Comme des Garçons Apologizes For Dressing White Models in Braided Wigs
It's disappointing that in 2020, we're still styling white models in traditional Black hairstyles. Comme des Garçons Homme Plus debuted its Fall/Winter 2020 menswear collection as part of Paris Fashion Week on Friday, Jan. 17, but the new designs were quickly upstaged by the cultural appropriation of the show's styling — featuring a mostly white lineup of male models wearing braided lace-front wigs.
The cultural catastrophe was courtesy of stylist Pierrick Le Verge, who goes by the alias Julien d'Ys. In response to the backlash, d'Ys apologized for his lapse in judgement. "Dear all, My inspiration for the Comme des Garcons show was Egyptian prince," d'Ys shared on Instagram. "A look I found truly beautiful and inspirational. A look that was an homage. Never was it my intention to hurt or offend anyone, ever. If I did, I deeply apologize."
It's surprising that members of the fashion elite are still uneducated about cultural appropriation, or perhaps they are blinded by their own creative narcissism. Despite d'Ys's apology, he failed to express that he now understands why his styling choice was problematic. d'Ys credited his inspiration to ancient Egypt, but the specific braiding technique looks inspired by the Fulani people of West Africa — similar to the style Rihanna wore to the 2020 Fashion Awards.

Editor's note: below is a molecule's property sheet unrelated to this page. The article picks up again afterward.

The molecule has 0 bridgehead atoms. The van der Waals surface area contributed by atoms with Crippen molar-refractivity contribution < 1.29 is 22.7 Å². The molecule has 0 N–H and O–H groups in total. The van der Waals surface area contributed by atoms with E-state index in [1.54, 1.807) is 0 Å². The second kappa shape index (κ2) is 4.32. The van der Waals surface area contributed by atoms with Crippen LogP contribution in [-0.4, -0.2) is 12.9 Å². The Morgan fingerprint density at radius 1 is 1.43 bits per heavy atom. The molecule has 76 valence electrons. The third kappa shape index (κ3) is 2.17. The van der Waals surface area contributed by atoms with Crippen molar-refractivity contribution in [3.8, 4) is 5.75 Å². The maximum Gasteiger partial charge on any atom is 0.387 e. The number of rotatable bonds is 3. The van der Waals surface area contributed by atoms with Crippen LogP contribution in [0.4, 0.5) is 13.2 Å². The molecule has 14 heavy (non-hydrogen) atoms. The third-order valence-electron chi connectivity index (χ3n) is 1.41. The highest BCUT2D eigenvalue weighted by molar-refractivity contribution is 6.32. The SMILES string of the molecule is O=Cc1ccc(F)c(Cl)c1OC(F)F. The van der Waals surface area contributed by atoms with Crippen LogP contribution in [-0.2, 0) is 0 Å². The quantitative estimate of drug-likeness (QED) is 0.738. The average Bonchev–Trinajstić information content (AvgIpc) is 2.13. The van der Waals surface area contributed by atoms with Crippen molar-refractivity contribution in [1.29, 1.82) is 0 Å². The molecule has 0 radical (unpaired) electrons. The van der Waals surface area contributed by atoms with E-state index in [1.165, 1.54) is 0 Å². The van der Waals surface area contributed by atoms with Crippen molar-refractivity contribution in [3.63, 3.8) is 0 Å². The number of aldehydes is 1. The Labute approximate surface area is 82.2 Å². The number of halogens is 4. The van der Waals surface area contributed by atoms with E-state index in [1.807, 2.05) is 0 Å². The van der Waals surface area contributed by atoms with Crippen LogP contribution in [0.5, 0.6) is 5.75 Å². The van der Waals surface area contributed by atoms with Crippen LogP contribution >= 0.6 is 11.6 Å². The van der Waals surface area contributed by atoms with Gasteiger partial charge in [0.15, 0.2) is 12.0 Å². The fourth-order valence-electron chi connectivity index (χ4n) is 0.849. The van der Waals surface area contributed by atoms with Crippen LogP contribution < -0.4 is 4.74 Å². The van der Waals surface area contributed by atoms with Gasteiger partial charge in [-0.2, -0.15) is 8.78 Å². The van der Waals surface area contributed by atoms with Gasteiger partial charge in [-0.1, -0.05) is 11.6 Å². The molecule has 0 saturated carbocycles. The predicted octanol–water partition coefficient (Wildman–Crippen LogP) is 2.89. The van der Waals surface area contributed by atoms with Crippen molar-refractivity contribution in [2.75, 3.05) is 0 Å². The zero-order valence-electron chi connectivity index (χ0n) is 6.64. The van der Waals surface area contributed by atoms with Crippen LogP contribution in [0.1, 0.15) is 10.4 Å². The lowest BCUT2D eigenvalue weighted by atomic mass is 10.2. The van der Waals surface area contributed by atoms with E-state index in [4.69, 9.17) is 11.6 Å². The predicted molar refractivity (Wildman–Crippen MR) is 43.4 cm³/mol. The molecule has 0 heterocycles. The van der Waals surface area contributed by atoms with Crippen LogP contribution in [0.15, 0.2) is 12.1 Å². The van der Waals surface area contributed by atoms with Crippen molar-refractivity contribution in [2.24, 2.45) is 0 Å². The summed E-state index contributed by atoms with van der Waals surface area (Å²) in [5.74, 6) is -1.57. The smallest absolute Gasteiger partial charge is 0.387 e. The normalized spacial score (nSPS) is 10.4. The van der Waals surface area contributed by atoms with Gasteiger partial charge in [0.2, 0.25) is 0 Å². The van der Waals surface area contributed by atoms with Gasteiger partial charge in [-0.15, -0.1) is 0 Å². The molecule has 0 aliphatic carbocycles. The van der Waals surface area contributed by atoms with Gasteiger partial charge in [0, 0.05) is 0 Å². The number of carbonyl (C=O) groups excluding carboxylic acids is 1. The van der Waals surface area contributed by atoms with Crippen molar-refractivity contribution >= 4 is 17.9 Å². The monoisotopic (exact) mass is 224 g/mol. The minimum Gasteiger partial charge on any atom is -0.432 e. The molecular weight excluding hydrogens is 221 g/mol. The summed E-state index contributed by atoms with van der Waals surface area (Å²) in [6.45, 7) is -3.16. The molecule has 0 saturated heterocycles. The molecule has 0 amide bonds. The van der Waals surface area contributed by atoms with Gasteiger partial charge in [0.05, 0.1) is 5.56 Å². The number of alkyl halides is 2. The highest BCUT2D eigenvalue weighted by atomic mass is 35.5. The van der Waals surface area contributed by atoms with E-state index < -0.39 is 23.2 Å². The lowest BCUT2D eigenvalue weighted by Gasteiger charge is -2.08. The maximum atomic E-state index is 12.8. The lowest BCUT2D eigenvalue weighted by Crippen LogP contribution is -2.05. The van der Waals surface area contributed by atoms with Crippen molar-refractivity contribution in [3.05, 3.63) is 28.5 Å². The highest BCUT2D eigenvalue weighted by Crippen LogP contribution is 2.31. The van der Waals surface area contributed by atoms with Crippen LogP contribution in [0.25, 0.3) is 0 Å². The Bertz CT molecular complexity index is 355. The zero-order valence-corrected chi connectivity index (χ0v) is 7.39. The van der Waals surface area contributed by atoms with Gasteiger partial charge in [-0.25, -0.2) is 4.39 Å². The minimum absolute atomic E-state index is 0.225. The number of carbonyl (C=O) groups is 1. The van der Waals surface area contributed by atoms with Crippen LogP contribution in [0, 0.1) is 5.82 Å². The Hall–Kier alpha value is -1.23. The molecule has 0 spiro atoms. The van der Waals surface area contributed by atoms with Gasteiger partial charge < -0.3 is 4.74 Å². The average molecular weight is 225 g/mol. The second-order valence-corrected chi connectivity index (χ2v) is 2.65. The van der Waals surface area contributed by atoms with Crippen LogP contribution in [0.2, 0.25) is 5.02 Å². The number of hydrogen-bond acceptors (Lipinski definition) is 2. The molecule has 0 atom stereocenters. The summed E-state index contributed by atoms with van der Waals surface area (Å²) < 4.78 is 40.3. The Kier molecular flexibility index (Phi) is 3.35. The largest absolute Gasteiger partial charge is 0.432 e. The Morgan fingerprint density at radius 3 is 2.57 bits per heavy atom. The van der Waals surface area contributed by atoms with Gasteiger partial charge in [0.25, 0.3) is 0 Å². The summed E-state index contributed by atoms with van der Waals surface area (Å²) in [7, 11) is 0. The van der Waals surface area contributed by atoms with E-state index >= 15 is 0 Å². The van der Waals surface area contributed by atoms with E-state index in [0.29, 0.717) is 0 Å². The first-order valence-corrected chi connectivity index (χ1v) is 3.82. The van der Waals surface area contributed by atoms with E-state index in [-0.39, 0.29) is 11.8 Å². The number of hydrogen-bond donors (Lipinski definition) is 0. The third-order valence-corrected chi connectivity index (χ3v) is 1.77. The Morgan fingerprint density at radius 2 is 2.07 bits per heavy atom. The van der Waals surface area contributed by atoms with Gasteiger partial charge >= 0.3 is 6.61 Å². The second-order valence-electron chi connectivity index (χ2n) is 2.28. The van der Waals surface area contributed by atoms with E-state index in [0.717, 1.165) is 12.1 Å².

This isn't the first time Comme des Garcons has been called out for lack of diverse representation. In 2018, the Japanese fashion house cast its first Black model in over 20 years. Shocker. But its latest stint in cultural appropriation is particularly strange. It seems the stylist wanted to highlight the inauthenticity of the wigs, by deciding to pull the lace front further down on the forehead, and opt out of matching the hairline of the wigs to the natural hair color of the models. Also, although d'Ys claims he was referencing ancient Egypt, there's no reference of that era in the actual designs of the collection.
Comme des Garcons's appropriation of traditional West African hairstyles contributes to a common trope in the fashion industry, where Black culture is used by non-Black creatives to add an "edge" to design. When they fail to appropriate Black culture seamlessly, it becomes humorous and justifies a mocking of those same cultural objects (in this case, the hairstyles) that they are appropriating.
Keep reading ahead for a closer look at the Comme des Garcons Homme Plus Fall/Winter 2020 menswear collection.